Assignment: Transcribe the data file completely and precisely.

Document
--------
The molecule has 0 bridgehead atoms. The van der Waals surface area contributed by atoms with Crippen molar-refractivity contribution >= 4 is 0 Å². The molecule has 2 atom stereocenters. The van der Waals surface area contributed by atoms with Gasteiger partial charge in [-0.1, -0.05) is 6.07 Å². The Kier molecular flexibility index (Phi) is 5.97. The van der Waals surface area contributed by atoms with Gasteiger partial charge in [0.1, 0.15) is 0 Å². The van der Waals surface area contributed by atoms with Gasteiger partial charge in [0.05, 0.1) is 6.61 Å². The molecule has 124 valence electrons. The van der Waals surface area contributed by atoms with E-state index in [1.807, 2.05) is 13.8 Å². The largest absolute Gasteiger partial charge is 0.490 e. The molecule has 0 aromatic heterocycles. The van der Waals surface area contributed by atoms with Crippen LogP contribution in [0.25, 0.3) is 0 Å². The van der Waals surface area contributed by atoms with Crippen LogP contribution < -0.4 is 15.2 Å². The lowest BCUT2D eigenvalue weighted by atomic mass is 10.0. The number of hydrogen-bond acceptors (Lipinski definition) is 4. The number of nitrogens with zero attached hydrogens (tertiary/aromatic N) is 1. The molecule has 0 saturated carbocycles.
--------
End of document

The molecule has 0 bridgehead atoms. The van der Waals surface area contributed by atoms with Crippen molar-refractivity contribution >= 4 is 0 Å². The molecule has 2 atom stereocenters. The van der Waals surface area contributed by atoms with Gasteiger partial charge in [-0.1, -0.05) is 6.07 Å². The Kier molecular flexibility index (Phi) is 5.97. The van der Waals surface area contributed by atoms with Gasteiger partial charge in [0.1, 0.15) is 0 Å². The van der Waals surface area contributed by atoms with Gasteiger partial charge in [0.05, 0.1) is 6.61 Å². The molecule has 124 valence electrons. The van der Waals surface area contributed by atoms with E-state index in [1.807, 2.05) is 13.8 Å². The largest absolute Gasteiger partial charge is 0.490 e. The molecule has 0 aromatic heterocycles. The van der Waals surface area contributed by atoms with Crippen LogP contribution in [0.25, 0.3) is 0 Å². The van der Waals surface area contributed by atoms with Crippen LogP contribution < -0.4 is 15.2 Å². The lowest BCUT2D eigenvalue weighted by atomic mass is 10.0. The number of hydrogen-bond acceptors (Lipinski definition) is 4. The number of nitrogens with zero attached hydrogens (tertiary/aromatic N) is 1. The molecule has 0 saturated carbocycles.